By this time last year, Beijing had already enjoyed a few days of the glorious frosty snow that kids love and adults loath. With so many snow days in town, we did not even consider visiting the Bird’s Nest Snow Festival inside the National Stadium. This winter, however, Beijing has been left high and dry, so on a whim we headed to the Bird’s Nest to check out the festivities.
For me, part of the appeal was simply to get up close and inside the stadium. Like many in Beijing, I attended the Olympics back in August 2008 (just a mere 849 days ago and counting). And like many, I did not have tickets to any of the events inside the Bird’s Nest. Consequently, getting inside the stadium had been on my to do list for quite some time.
The entertainment began from the moment the taxi dropped us at the curb. After the traditional “running of the peddlers” (cheap toys, trinkets and “I was here” portraits) we had to clear two security checkpoints. Even though it was opening weekend and the weather was warm, there were not very many people at the Olympic Green, so it made peddler dodging all the more tricky, but the stroller (a.k.a pram) came in handy for keeping them at bay.
Inside the stadium, the entire track and field had been covered in about a foot (a.k.a 30cm) of grade A artificial snow. As we descended the seating area and stepped onto the field, a drum team was beating out a lively tune at the other end of the track beneath the Snow Cartoon Castle (not made of snow). Reina enjoyed the slides on the castle so much she hiked up the stairs at least a dozen times so she could hurl herself back down. My favorite part about the Castle was notice number 4 which stated, “Keep safety in mind. Settle any unpleasant arguments or collision through mediation. The Organizer is not responsible for any of this.” That’s the kind of can do empowerment that kids armed with snowballs need.
In addition to the castle, there were inner tubes to rent, a snow maze, a huge obstacle course, ice-skating, tug of war, bumper cars, another obstacle course involving helmets and a harness, a DIY chocolate factory and lots of loud music. There was also a second gauntlet of humans to navigate, but this time it was the press. As Xu Fan, a 30-year-old reporter from the China Daily, interviewed me, a BTV camera crew filmed Reina and Savvy. Seems we were the only obvious foreigners in attendance that morning.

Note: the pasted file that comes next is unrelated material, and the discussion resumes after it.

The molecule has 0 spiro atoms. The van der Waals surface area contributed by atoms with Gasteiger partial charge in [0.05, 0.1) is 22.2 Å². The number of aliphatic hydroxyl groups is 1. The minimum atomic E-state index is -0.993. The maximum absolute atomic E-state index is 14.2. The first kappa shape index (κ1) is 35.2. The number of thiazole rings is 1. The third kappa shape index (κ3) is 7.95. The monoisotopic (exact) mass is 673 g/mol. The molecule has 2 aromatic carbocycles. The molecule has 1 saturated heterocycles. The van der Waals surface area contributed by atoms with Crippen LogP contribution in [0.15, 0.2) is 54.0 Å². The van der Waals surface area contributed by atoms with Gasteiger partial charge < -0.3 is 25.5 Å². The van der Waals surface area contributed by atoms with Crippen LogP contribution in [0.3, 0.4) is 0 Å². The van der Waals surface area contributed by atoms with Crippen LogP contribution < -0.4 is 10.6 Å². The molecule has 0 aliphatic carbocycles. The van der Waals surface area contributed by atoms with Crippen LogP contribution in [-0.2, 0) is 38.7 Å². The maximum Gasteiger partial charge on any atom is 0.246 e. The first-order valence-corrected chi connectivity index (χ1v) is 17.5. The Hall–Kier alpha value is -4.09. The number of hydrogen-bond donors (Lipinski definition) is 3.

Off the track and under the stadium, there was a “food street” with ten or so different vendors selling noodles, sausages, rice bowls, soups and, of course, Dairy Queen. We found that RMB 50 each was more than adequate to fill ourselves up before going back on the snow in the afternoon. Our favorite delicacy was the hot chocolate inside the World Chocolate Wonderland DIY store.
The Snow Festival is not cheap, but considering the location and the range of activities available, I think it is worth a visit and we will consider going back, unless, of course, it snows. In that case, you’ll find us at one of the city’s many parks. Anyone fancy a game of speed chair skating?
The admission price for weekdays is RMB120 for adults and RMB 100 for students. The weekend and holiday rate is RMB 180 for adults and RMB 160 for students. Children under 1.2 meters are free, but do not have access to many of the more risky activities such as the obstacle course and bumper cars. There are additional fees for renting equipment such as skis, ice skates and inner tubes. The Snow Festival is open daily from 9am-5pm. For more information, call 84373008.